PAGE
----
I finally rediscovered this film this week. I had been trying to track it down for years, an 80’s TV movie about a near-60 year old, desperate to walk from Lands End to John o’ Groats. The drama documents Alan’s difficulties as he treks from Cornwall to the far reaches of Scotland, falling at many hurdles along the way. Superman he is not. Meanwhile, in the background his family wrestle with their own lives and try to understand why on earth he should want to do this at his time of life. You can watch the whole thing here on YouTube.
Alan gives little away. He has a gentle smile which seems to be his stock-in-trade response to most questions and, like many of us men, he doesn’t wear his heart on his sleeve. He may just be too private, or he may not have the words to express the deep longings within him. Either way he has to walk, he has to make this journey. Something he has talked about for a long time. His family want it all to be over, and keep planning celebratory parties for his return, a big finish for him. But to Alan the walk is the thing. The travelling. The action of placing one foot in front of the other. Overcoming the odds, proving himself.
The image of life as a journey is beyond overused. We cannot help but keep on describing our lives as times of travelling. There is after all a lot of to-ing and fro-ing. Trips to the shops, ferrying folks about, getting from A to B. All good and vital stuff. But there are different kinds of travelling. Most of my moving about is to keep busy. Helping me achieve things. Alan’s walking is about something else. A stepping aside from the rush and the pressure. A letting go.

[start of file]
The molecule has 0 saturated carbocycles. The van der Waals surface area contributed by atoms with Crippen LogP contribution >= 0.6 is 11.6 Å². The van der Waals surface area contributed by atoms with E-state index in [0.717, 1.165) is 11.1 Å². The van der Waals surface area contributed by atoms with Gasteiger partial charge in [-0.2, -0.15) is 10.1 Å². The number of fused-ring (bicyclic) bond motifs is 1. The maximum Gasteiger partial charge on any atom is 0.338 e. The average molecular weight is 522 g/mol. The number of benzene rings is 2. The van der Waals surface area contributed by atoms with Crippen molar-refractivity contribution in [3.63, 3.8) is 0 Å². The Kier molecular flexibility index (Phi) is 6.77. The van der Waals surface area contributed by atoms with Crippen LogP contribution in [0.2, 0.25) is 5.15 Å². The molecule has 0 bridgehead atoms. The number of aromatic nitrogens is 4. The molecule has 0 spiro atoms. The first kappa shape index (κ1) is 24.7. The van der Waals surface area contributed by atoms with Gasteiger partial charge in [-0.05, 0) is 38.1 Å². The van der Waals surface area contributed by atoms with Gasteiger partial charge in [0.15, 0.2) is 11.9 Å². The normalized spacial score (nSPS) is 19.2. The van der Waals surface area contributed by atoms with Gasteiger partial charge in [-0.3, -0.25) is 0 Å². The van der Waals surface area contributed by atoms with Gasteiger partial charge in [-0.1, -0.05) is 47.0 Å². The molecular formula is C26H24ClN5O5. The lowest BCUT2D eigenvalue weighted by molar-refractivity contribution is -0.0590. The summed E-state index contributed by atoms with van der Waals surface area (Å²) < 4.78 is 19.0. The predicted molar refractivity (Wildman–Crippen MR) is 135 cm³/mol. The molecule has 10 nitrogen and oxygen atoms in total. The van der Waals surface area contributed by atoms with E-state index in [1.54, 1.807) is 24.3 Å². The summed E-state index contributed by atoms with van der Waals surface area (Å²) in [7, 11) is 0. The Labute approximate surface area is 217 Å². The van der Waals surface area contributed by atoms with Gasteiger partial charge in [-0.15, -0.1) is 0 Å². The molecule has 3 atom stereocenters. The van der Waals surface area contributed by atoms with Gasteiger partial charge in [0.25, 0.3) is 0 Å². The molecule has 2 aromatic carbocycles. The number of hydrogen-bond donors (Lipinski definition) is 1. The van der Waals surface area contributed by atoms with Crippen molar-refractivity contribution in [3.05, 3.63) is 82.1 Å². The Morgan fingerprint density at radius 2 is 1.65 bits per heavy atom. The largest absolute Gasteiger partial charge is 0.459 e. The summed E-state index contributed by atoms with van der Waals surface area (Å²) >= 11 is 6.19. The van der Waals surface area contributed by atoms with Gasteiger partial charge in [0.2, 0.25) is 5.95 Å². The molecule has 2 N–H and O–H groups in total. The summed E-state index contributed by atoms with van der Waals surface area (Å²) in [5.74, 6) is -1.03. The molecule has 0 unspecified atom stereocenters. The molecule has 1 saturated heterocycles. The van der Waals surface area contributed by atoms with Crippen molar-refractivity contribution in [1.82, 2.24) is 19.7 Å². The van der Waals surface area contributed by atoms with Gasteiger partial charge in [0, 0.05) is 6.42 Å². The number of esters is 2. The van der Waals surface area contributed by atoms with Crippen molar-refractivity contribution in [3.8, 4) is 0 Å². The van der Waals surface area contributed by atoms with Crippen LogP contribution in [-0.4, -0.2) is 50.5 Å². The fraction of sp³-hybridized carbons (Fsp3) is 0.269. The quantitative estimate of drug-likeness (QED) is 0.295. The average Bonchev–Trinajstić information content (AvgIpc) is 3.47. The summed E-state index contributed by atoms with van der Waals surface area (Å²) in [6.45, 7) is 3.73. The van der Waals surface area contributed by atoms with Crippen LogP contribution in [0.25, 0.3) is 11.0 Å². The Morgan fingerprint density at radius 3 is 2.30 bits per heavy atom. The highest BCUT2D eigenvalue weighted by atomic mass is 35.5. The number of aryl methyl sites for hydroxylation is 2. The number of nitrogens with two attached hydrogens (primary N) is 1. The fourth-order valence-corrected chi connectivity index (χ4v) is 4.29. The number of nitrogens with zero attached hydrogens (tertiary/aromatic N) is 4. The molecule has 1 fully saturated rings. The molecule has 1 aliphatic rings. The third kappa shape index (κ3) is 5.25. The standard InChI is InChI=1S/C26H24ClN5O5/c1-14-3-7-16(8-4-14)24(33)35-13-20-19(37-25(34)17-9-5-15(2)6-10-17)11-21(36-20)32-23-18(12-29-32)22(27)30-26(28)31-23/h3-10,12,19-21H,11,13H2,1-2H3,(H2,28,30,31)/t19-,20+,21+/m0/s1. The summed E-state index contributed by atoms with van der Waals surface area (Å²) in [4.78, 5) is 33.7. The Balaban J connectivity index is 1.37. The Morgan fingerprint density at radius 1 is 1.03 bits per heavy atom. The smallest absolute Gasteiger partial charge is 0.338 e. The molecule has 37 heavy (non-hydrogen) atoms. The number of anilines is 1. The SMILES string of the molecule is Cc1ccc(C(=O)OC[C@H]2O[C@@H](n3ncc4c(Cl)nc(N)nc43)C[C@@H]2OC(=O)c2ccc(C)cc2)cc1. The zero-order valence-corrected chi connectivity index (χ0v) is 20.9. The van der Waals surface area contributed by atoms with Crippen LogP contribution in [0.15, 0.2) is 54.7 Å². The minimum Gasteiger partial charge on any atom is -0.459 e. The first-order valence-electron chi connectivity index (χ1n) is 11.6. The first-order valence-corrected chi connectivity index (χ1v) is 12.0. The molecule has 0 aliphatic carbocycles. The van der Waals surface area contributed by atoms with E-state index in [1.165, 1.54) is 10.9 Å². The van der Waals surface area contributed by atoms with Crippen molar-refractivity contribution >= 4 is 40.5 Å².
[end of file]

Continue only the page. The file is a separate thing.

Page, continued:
I have just come across a German proverb which says, “What is the use of running when we are not on the right road?” I rush about too much I know. Hopefully on some of the right roads. Jesus walked a lot. It was his main form of transport. But he was never in a rush. He made time for others, and he also made time to be with his father. To step out of life’s traffic. There is a moment in Mark’s gospel early one morning, when he is hiding away so he can slow down and be with his father. (Mark 1 v 25-38) His friends come bustling, looking for him because lots of folks want his attention. He’s becoming famous! He has lots of Facebook friends! He’d better make the most of it. But Jesus’s response is clear and simple. He is moving on. There are others who need him and he is not afraid to say no in this situation. Perhaps his time of R&R with his father gave him the insight and the strength to do this. He wasn’t after all trying to rush around and achieve lots of things. He was here to be full human, fully alive. For the sake of the rest of us.